Besides the fact that you never actually get anywhere, one reason people hate running on a treadmill so much is because of the constant feedback. You can’t escape the monitor that tells you how far you’re running, how fast you’re going, how many calories you’ve burned, and (if you just grab onto the handrails) your heart rate. The watch does the exact same thing – it just lets you know all that stuff without being chained to a treadmill. Having so much feedback all the time makes it really hard to zone out. The watch beeps, you have an urge to glance down at the numbers, you check to see how much further you have to go. None of that helps you “get in the zone.” Ditching the watch gives you less to think about, making it easier to spend the run getting lost in your own thoughts.

7.) Your arm stays warmer

Okay so this may not be at the top of your priority list, but if you ditch the watch your forearm is likely to stay much warmer this winter. It’s amazing how great NOT having a huge chunk of metal against your skin or having to lift a layer or two to see the numbers on the watch feels.

garmin-layers {health on the run}

8.) Easy runs become easy again

I’m one of those runners who has certain paces in my head that I feel like I should be hitting, and paces I don’t really like to go above even on easy days. But running is weird. We all know that some days a certain pace will feel so effortless while other days we’re struggling to hang on. So when I go out for what is supposed to be an easy run and see that my pace is a lot slower than it feels like I’m running, instead of telling myself that I obviously need the extra rest today so should slow it down, I push through, often trying to speed up a little in the final miles. At the end of the run, I may have hit the arbitrary pace that I feel is acceptable, but I haven’t exactly had a nice, easy, recovery day either.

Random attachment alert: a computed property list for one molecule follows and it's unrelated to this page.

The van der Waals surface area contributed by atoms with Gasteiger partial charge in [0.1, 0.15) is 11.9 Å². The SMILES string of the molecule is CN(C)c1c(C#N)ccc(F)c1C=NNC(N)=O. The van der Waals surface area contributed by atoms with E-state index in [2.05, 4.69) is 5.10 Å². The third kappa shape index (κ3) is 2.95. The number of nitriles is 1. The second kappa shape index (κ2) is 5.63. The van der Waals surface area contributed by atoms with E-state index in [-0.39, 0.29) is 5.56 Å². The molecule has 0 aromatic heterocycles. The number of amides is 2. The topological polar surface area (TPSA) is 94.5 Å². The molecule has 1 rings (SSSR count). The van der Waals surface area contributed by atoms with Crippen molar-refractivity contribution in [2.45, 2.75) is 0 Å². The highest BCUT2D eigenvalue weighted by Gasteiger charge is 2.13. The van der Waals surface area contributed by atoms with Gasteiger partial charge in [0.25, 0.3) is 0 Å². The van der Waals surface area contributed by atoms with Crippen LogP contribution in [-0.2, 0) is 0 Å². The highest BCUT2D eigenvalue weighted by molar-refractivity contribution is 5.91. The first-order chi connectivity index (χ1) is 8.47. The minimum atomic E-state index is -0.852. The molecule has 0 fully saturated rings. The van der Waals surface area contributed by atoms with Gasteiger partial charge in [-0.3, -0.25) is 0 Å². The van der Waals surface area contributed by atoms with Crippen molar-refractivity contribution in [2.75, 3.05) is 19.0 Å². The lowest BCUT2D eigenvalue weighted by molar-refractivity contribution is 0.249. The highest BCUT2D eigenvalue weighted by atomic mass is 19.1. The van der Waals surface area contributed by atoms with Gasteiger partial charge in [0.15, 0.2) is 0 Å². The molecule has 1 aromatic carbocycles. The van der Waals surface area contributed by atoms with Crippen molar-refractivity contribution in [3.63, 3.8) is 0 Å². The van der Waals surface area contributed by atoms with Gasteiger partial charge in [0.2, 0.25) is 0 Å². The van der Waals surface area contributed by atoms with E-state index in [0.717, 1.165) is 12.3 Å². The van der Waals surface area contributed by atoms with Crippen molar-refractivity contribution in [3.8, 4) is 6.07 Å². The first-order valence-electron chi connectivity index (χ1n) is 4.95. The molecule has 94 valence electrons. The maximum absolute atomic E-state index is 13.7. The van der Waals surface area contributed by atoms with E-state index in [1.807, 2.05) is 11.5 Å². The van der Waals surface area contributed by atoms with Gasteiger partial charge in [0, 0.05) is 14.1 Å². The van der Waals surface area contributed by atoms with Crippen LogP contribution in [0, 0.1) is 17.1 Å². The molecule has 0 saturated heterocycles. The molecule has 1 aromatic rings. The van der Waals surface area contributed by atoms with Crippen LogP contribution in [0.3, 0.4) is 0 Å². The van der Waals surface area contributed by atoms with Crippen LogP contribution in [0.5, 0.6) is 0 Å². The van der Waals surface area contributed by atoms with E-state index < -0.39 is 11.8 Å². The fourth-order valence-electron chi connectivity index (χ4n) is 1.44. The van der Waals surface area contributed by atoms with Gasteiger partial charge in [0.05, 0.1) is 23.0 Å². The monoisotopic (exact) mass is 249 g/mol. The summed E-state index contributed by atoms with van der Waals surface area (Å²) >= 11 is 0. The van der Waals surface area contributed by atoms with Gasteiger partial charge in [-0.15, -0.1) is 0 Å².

When there isn’t any feedback to tell me otherwise, I run as slow as my body wants to go. It may seem silly that I can’t do this normally, but it’s all a part of the “Garmin Effect.”

Which brings me to…

9.) Relieve the pressure and run stress-free

Wearing that watch can put an unnecessary amount of pressure on you. Just like I described above, when you know something is always recording how fast you’re moving, it creates pressure to hit certain paces. I know this isn’t completely logical. No one (literally no one) cares how fast I complete that 7 mile run except for me. But when I’m being timed, it’s as though the stakes are higher. That run will be recorded forever. Everyone will know I ran slow today. And I will be annoyed with myself that I couldn’t hold the pace I wanted to.

Getting rid of the watch means removing that pressure – the pressure to hit a certain pace, the stress of getting caught behind a group of walkers or a slower runner who might mess up your average pace for that mile, the stress of getting stuck at a stoplight or stop sign (should I pause my watch? Try to sprint across? My pace is ruined! My watch will say I’m slow when I’m really not!)…all of that will be gone.